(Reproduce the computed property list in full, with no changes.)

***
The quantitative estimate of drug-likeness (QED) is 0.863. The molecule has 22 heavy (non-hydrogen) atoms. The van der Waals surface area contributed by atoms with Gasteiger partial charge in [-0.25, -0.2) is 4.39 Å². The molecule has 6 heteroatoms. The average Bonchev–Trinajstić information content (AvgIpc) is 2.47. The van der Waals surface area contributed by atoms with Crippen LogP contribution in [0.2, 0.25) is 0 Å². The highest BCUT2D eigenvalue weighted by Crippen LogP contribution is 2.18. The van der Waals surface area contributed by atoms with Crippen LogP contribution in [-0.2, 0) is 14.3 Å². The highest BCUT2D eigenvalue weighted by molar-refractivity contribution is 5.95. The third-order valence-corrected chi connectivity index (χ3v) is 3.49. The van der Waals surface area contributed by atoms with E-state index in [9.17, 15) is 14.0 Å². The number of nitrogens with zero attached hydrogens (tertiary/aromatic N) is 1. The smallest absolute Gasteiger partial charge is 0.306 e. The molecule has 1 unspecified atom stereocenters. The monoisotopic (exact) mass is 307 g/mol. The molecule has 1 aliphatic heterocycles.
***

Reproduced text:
The quantitative estimate of drug-likeness (QED) is 0.863. The molecule has 22 heavy (non-hydrogen) atoms. The van der Waals surface area contributed by atoms with Gasteiger partial charge in [-0.25, -0.2) is 4.39 Å². The molecule has 6 heteroatoms. The average Bonchev–Trinajstić information content (AvgIpc) is 2.47. The van der Waals surface area contributed by atoms with Crippen LogP contribution in [0.2, 0.25) is 0 Å². The highest BCUT2D eigenvalue weighted by Crippen LogP contribution is 2.18. The van der Waals surface area contributed by atoms with Crippen LogP contribution in [-0.2, 0) is 14.3 Å². The highest BCUT2D eigenvalue weighted by molar-refractivity contribution is 5.95. The third-order valence-corrected chi connectivity index (χ3v) is 3.49. The van der Waals surface area contributed by atoms with E-state index in [9.17, 15) is 14.0 Å². The number of nitrogens with zero attached hydrogens (tertiary/aromatic N) is 1. The smallest absolute Gasteiger partial charge is 0.306 e. The molecule has 1 unspecified atom stereocenters. The monoisotopic (exact) mass is 307 g/mol. The molecule has 1 aliphatic heterocycles.